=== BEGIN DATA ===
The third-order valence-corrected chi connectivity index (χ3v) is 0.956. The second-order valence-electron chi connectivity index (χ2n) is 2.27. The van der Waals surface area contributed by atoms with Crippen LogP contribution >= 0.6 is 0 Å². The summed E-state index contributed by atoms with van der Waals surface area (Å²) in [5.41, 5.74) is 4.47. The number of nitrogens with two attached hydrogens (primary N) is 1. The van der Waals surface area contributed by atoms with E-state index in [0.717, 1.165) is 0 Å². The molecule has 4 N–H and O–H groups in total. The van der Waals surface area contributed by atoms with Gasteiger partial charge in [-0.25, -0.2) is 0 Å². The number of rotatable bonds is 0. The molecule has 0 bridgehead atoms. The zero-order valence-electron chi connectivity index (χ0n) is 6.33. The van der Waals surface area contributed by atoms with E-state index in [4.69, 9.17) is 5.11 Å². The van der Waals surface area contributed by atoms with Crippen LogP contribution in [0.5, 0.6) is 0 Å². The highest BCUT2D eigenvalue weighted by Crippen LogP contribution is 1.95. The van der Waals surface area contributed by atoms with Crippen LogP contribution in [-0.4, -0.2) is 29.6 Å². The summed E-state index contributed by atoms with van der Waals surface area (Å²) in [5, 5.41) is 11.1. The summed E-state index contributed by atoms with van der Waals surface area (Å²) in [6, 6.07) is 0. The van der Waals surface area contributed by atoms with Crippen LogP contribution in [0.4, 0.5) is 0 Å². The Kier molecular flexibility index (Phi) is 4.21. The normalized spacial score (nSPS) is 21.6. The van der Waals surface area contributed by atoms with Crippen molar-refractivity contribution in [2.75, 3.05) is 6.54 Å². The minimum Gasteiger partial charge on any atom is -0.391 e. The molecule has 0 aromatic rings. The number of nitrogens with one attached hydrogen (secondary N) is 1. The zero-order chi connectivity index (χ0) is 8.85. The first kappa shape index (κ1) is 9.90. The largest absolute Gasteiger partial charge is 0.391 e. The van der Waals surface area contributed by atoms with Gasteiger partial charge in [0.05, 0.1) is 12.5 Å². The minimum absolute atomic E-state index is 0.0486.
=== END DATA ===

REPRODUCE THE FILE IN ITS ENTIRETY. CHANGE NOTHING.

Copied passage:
The third-order valence-corrected chi connectivity index (χ3v) is 0.956. The second-order valence-electron chi connectivity index (χ2n) is 2.27. The van der Waals surface area contributed by atoms with Crippen LogP contribution >= 0.6 is 0 Å². The summed E-state index contributed by atoms with van der Waals surface area (Å²) in [5.41, 5.74) is 4.47. The number of nitrogens with two attached hydrogens (primary N) is 1. The van der Waals surface area contributed by atoms with E-state index in [0.717, 1.165) is 0 Å². The molecule has 4 N–H and O–H groups in total. The van der Waals surface area contributed by atoms with Gasteiger partial charge in [-0.25, -0.2) is 0 Å². The number of rotatable bonds is 0. The molecule has 0 bridgehead atoms. The zero-order valence-electron chi connectivity index (χ0n) is 6.33. The van der Waals surface area contributed by atoms with E-state index in [4.69, 9.17) is 5.11 Å². The van der Waals surface area contributed by atoms with Crippen LogP contribution in [0.5, 0.6) is 0 Å². The highest BCUT2D eigenvalue weighted by Crippen LogP contribution is 1.95. The van der Waals surface area contributed by atoms with Crippen LogP contribution in [-0.4, -0.2) is 29.6 Å². The summed E-state index contributed by atoms with van der Waals surface area (Å²) in [5, 5.41) is 11.1. The summed E-state index contributed by atoms with van der Waals surface area (Å²) in [6, 6.07) is 0. The van der Waals surface area contributed by atoms with Crippen LogP contribution in [0.4, 0.5) is 0 Å². The Kier molecular flexibility index (Phi) is 4.21. The normalized spacial score (nSPS) is 21.6. The van der Waals surface area contributed by atoms with Crippen molar-refractivity contribution in [2.75, 3.05) is 6.54 Å². The minimum Gasteiger partial charge on any atom is -0.391 e. The molecule has 0 aromatic rings. The number of nitrogens with one attached hydrogen (secondary N) is 1. The zero-order chi connectivity index (χ0) is 8.85. The first kappa shape index (κ1) is 9.90. The largest absolute Gasteiger partial charge is 0.391 e. The van der Waals surface area contributed by atoms with Gasteiger partial charge in [0.05, 0.1) is 12.5 Å². The minimum absolute atomic E-state index is 0.0486.